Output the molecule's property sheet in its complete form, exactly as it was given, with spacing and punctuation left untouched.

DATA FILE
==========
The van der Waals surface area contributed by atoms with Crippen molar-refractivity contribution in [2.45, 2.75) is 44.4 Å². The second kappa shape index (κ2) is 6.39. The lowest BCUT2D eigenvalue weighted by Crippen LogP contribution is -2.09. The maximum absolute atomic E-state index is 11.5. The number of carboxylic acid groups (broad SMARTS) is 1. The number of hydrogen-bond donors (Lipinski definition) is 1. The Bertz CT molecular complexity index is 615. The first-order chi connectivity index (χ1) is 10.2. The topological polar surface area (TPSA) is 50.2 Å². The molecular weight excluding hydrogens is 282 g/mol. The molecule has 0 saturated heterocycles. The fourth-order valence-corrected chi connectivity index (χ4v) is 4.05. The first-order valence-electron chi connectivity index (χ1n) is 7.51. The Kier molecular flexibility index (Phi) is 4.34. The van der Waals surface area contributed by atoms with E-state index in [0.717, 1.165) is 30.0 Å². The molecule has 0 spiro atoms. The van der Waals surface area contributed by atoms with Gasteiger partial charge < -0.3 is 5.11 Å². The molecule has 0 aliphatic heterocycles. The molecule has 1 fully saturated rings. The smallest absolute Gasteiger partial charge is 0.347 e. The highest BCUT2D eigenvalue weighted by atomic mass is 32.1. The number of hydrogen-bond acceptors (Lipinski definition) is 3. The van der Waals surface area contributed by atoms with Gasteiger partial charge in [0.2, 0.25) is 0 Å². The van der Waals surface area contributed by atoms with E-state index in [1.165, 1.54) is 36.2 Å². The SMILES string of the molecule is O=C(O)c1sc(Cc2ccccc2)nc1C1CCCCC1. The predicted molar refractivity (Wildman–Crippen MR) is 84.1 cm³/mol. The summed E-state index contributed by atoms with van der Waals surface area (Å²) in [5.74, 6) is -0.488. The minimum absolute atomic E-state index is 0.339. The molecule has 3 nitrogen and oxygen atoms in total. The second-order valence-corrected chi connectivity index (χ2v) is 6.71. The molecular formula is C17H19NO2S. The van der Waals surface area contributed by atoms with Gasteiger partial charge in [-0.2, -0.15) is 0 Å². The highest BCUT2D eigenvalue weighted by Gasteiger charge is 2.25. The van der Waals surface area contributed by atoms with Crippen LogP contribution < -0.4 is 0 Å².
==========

The van der Waals surface area contributed by atoms with Crippen molar-refractivity contribution in [2.45, 2.75) is 44.4 Å². The second kappa shape index (κ2) is 6.39. The lowest BCUT2D eigenvalue weighted by Crippen LogP contribution is -2.09. The maximum absolute atomic E-state index is 11.5. The number of carboxylic acid groups (broad SMARTS) is 1. The number of hydrogen-bond donors (Lipinski definition) is 1. The Bertz CT molecular complexity index is 615. The first-order chi connectivity index (χ1) is 10.2. The topological polar surface area (TPSA) is 50.2 Å². The molecular weight excluding hydrogens is 282 g/mol. The molecule has 0 saturated heterocycles. The fourth-order valence-corrected chi connectivity index (χ4v) is 4.05. The first-order valence-electron chi connectivity index (χ1n) is 7.51. The Kier molecular flexibility index (Phi) is 4.34. The van der Waals surface area contributed by atoms with E-state index in [0.717, 1.165) is 30.0 Å². The molecule has 0 spiro atoms. The van der Waals surface area contributed by atoms with Gasteiger partial charge < -0.3 is 5.11 Å². The molecule has 0 aliphatic heterocycles. The molecule has 1 fully saturated rings. The smallest absolute Gasteiger partial charge is 0.347 e. The highest BCUT2D eigenvalue weighted by atomic mass is 32.1. The number of hydrogen-bond acceptors (Lipinski definition) is 3. The van der Waals surface area contributed by atoms with Gasteiger partial charge in [0.2, 0.25) is 0 Å². The van der Waals surface area contributed by atoms with E-state index in [1.165, 1.54) is 36.2 Å². The SMILES string of the molecule is O=C(O)c1sc(Cc2ccccc2)nc1C1CCCCC1. The predicted molar refractivity (Wildman–Crippen MR) is 84.1 cm³/mol. The summed E-state index contributed by atoms with van der Waals surface area (Å²) in [5.74, 6) is -0.488. The minimum absolute atomic E-state index is 0.339. The molecule has 3 nitrogen and oxygen atoms in total. The second-order valence-corrected chi connectivity index (χ2v) is 6.71. The molecular formula is C17H19NO2S. The van der Waals surface area contributed by atoms with Gasteiger partial charge in [-0.2, -0.15) is 0 Å². The highest BCUT2D eigenvalue weighted by Gasteiger charge is 2.25. The van der Waals surface area contributed by atoms with Crippen LogP contribution < -0.4 is 0 Å².